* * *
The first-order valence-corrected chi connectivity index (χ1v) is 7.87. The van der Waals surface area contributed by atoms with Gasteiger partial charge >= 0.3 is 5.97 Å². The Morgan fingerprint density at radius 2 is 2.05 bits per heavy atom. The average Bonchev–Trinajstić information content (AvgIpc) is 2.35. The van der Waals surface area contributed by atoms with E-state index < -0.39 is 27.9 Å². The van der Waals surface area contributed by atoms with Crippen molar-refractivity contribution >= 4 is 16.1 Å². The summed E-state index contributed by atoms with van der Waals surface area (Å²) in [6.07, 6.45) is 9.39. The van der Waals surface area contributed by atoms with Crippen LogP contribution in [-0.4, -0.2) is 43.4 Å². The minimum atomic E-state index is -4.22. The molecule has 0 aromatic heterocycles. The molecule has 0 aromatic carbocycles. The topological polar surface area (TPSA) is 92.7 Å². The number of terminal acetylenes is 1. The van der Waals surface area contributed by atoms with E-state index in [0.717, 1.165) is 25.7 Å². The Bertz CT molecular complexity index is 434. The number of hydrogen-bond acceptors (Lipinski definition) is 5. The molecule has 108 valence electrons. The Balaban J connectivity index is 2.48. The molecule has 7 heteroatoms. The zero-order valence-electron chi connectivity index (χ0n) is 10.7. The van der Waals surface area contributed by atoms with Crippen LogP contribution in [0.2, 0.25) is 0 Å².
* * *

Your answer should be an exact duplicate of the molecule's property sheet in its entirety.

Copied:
The first-order valence-corrected chi connectivity index (χ1v) is 7.87. The van der Waals surface area contributed by atoms with Gasteiger partial charge >= 0.3 is 5.97 Å². The Morgan fingerprint density at radius 2 is 2.05 bits per heavy atom. The average Bonchev–Trinajstić information content (AvgIpc) is 2.35. The van der Waals surface area contributed by atoms with E-state index < -0.39 is 27.9 Å². The van der Waals surface area contributed by atoms with Crippen molar-refractivity contribution >= 4 is 16.1 Å². The summed E-state index contributed by atoms with van der Waals surface area (Å²) in [6.07, 6.45) is 9.39. The van der Waals surface area contributed by atoms with Crippen LogP contribution in [-0.4, -0.2) is 43.4 Å². The minimum atomic E-state index is -4.22. The molecule has 0 aromatic heterocycles. The molecule has 0 aromatic carbocycles. The topological polar surface area (TPSA) is 92.7 Å². The number of terminal acetylenes is 1. The van der Waals surface area contributed by atoms with E-state index in [0.717, 1.165) is 25.7 Å². The Bertz CT molecular complexity index is 434. The number of hydrogen-bond acceptors (Lipinski definition) is 5. The molecule has 108 valence electrons. The Balaban J connectivity index is 2.48. The molecule has 7 heteroatoms. The zero-order valence-electron chi connectivity index (χ0n) is 10.7. The van der Waals surface area contributed by atoms with Crippen LogP contribution in [0.2, 0.25) is 0 Å².